Providencia is mainly a business district, but it has one of the city's most captivating and least publicized public parks. From Pedro de Valdivia Metro stop ,walk a block north to the Rio Mapocho and cross the bridge .Here you will find Parque de las Esculturas where the gardens are filled with a score of sculptures by Chile's top artists. Because of its pastoral atmosphere the park is quite popular with joggers. In the center is a wood pavilion that hosts very good changing sculpture exhibitions. International Jazz Music festival takes place in here during summer season.
One of the more interesting neighborhoods in the city, its streets are lined with trees and colorful antique homes many of which have been converted into restaurants, theaters and studios for artists and musicians. It's a pleasant place for an afternoon stroll and in the evening Bellavista pulses to the beat of music pouring from its many discos and bars. Located at the foothill of San Cristobal you can also visit La Chascona, one of the three homes once owned by Chile's most famous literary artist, the Nobel Prize-winning poet Pablo Neruda.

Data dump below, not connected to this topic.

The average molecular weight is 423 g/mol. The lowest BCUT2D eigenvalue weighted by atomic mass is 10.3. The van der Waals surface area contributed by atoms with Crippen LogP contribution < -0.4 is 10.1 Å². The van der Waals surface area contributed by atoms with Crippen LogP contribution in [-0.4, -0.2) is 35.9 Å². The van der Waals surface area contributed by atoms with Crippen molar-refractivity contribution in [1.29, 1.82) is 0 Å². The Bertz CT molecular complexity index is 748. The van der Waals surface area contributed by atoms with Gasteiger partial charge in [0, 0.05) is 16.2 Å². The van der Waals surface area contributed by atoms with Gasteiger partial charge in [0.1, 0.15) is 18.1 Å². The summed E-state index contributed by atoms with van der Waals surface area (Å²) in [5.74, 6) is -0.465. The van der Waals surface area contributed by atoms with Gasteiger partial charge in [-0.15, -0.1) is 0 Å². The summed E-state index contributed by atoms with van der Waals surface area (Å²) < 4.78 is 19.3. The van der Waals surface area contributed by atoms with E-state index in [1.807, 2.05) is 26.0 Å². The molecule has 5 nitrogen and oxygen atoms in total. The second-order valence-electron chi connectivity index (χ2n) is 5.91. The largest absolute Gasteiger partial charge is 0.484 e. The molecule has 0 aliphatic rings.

Palacio de La Moneda Cultural Center is a cultural facility in the heart of the civic quarter under the Citizenry Square in the southern facade of the Palacio de La Moneda. It is intended to place the chilean capital in the international cultural circuit allowing participative and formative access for all citizens to the cultural and audiovisual richness of the nation. It was opened in 2006 as a part of the Bicentennial project in preparation for the 200th anniversary of Chile 's republican life. This center houses two main exhibition halls and other minor rooms as the Centro de Documentación de las Artes 'Arts Documentation Center' with information and resources concerning modern and contemporary art and Cineteca Nacional ´´National Film Archive´´ a digital laboratory for film restoring and digitallization. There are also a handicraft shop a cafeteria and two excellent restaurants.
Cajon del Maipo is part ´´huaso´´(a Chilean cowboy from the Central Valley),part artist's colony, part small-town charm tucked into a valley in the foothills of the Andes. From Santiago it's less than one hour to the heart of the Cajón, if you have a day and would like to get a feel for the Andes and its rugged beauty I highly recommend a visit here. The well paved road through this valley follows the path of the Maipo River. Along the way you'll pass dozens of stalls set up by locals who sell fresh bread, honey, kuchen (a dense cake), empanadas and chocolate to passersby. Then you'll pass the tiny hamlets of Las Vertientes and San José de Maipo, the principal city of the area founded in 1792 when silver was discovered in the foothills. Plan to come on a week day if you can.